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What developers and contractors need to know about their rights when it comes to building outside South Africa

4 March 2015

With the present economic growth and extensive opportunity in Africa, many developers, contractors and consultants are finding work north of the Limpopo. Contracting in another country other than the one where you are resident brings with it a host of potential issues from taxes and customs to the impact of local employment legislation. In this article Euan Massey takes a broader look at the various laws which impact on your rights when contracting in another African country.

Contracts, and the rights and obligations which flow from them are influenced by four potential areas of law. These are the law applicable to the contract (or governing law), the law of the courts which have jurisdiction over the contract, the mandatory law and the law of the arbitration agreement (if applicable). Considering these four potential areas it is quite possible to have a contract between a South African developer and Brazilian contractor for the construction of a new development in Mozambique where the applicable law is that of South Africa, it is agreed that the English courts have jurisdiction, the mandatory law is that of Mozambique and the law of the arbitration agreement is Swiss. This potential minefield introduces a myriad of rights and obligations and requires extensive consideration before diving headlong into a new contract.

The applicable law is the law which is applied to the interpretation of the contract and the rights and obligations contained therein. It is always advisable when contracting in another country, or with a party from another jurisdiction, to agree on an applicable law with which you are familiar. There is a tendency to automatically choose the law of South Africa when contracting in another country, or with a party from another jurisdiction, but often this is not acceptable to the other party. This leads to the option to either accept the other party’s proposed applicable law or to propose a “neutral” applicable law. Accepting a law with which you are unfamiliar can have disastrous consequences. For example choosing French law, or a derivative of French law (such as the law of Mauritius), as the applicable law may have unintended consequences for at least one the parties. The Napoleonic code introduces decennial liability into construction contracts which is effectively a 10-year warranty period over the works furnished by the contractor.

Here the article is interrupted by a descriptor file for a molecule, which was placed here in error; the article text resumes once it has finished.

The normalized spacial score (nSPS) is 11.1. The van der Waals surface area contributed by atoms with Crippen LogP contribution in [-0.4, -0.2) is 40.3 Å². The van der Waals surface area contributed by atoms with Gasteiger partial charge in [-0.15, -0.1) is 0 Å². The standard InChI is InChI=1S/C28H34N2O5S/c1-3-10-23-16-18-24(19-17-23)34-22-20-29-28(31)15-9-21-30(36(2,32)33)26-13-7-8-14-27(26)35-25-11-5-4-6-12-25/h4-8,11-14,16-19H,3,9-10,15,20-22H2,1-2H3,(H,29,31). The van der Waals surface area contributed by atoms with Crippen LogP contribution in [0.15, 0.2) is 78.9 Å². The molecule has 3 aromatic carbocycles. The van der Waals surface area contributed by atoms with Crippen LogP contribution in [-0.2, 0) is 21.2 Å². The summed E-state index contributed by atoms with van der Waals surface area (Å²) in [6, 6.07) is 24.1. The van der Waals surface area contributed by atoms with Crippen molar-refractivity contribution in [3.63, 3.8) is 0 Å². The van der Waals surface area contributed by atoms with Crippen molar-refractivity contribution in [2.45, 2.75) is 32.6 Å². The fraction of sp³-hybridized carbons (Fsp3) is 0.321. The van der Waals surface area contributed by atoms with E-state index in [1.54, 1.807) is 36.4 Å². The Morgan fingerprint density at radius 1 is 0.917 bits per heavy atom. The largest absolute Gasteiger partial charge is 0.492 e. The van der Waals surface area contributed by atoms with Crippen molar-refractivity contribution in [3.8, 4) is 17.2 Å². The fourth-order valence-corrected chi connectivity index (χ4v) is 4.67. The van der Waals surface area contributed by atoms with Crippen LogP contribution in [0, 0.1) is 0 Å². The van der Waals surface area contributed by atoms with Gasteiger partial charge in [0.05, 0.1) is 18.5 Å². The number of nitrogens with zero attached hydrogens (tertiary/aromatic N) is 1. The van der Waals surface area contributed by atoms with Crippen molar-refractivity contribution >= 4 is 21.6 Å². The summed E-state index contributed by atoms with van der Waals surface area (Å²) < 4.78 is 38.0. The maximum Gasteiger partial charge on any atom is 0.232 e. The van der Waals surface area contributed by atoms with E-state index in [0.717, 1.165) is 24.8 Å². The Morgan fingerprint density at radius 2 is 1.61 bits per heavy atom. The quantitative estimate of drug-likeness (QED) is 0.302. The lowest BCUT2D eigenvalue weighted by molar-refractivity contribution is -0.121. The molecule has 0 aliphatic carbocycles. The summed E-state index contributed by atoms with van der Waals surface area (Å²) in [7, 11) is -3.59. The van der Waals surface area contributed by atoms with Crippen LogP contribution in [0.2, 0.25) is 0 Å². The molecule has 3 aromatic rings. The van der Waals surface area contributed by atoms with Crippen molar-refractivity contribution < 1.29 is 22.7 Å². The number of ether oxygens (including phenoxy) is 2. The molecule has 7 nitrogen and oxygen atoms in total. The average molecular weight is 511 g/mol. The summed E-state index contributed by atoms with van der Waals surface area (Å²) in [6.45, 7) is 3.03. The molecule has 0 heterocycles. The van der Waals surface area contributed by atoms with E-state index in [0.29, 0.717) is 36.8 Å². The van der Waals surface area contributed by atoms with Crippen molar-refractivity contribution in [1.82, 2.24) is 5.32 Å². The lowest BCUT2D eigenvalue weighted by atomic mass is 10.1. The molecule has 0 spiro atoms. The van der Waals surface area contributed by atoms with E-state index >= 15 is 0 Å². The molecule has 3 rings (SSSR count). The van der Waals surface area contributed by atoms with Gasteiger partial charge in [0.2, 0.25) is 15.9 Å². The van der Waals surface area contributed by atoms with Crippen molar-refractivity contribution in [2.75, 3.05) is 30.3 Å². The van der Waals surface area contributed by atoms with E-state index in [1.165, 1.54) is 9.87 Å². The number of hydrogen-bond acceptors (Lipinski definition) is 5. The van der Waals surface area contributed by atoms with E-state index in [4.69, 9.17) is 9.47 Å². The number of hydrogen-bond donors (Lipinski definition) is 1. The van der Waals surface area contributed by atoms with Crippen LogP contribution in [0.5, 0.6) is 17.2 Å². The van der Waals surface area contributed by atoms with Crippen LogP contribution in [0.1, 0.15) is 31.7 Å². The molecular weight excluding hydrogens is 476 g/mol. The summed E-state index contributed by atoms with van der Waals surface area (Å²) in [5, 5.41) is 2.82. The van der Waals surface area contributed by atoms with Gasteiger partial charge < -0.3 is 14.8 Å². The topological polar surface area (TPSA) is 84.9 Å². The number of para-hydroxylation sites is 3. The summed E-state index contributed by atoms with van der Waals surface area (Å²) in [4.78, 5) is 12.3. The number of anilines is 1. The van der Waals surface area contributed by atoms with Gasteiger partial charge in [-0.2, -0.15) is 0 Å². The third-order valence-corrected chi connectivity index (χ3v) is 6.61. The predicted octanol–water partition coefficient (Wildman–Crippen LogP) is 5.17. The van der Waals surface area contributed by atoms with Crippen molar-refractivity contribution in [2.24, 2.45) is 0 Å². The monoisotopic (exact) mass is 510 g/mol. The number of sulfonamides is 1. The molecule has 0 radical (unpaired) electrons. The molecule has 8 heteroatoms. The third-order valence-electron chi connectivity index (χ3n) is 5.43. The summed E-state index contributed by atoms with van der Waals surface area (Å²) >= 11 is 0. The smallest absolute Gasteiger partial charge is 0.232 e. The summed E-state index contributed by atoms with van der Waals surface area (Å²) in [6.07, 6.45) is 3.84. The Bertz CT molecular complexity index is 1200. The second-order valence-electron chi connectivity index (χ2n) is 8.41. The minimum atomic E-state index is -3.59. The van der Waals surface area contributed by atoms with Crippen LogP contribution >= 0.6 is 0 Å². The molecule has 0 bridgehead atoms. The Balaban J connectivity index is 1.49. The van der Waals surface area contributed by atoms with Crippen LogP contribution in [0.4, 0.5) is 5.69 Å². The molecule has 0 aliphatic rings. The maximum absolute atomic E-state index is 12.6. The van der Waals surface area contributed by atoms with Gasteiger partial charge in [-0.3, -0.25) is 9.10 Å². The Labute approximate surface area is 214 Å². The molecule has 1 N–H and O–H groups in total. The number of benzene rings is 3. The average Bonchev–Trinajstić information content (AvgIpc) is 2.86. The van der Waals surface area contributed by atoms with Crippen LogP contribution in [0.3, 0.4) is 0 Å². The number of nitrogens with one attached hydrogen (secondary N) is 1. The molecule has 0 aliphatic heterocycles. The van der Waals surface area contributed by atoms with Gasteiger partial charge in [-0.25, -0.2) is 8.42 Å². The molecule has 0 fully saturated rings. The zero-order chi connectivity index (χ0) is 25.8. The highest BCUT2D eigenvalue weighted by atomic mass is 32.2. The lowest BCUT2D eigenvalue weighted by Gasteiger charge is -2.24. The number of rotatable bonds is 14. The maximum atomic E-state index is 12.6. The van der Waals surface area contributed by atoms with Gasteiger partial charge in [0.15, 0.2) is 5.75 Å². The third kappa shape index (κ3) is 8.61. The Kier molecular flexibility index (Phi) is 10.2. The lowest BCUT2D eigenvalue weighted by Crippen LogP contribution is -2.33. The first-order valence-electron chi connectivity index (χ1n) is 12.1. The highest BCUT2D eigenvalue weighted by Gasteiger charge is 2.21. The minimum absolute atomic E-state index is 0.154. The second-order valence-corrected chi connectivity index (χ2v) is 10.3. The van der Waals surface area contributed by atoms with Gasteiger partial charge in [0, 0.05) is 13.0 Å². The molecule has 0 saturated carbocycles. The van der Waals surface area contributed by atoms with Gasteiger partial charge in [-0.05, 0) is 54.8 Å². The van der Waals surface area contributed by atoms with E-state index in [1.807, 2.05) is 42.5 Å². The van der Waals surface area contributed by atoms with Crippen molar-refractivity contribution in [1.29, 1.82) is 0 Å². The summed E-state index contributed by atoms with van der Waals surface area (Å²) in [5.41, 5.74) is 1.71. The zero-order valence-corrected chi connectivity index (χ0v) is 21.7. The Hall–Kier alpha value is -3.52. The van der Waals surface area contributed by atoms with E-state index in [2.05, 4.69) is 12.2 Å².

Outside of having knowledge of the applicable law, it is usually advisable to select the law of one of the common law countries (on the basis that these laws will share common characteristics as ours). Countries like Kenya, Botswana and Ghana will have legal systems and laws similar to ours. “Neutral” jurisdictions such as England also provide well-recognised laws and a familiar legal system.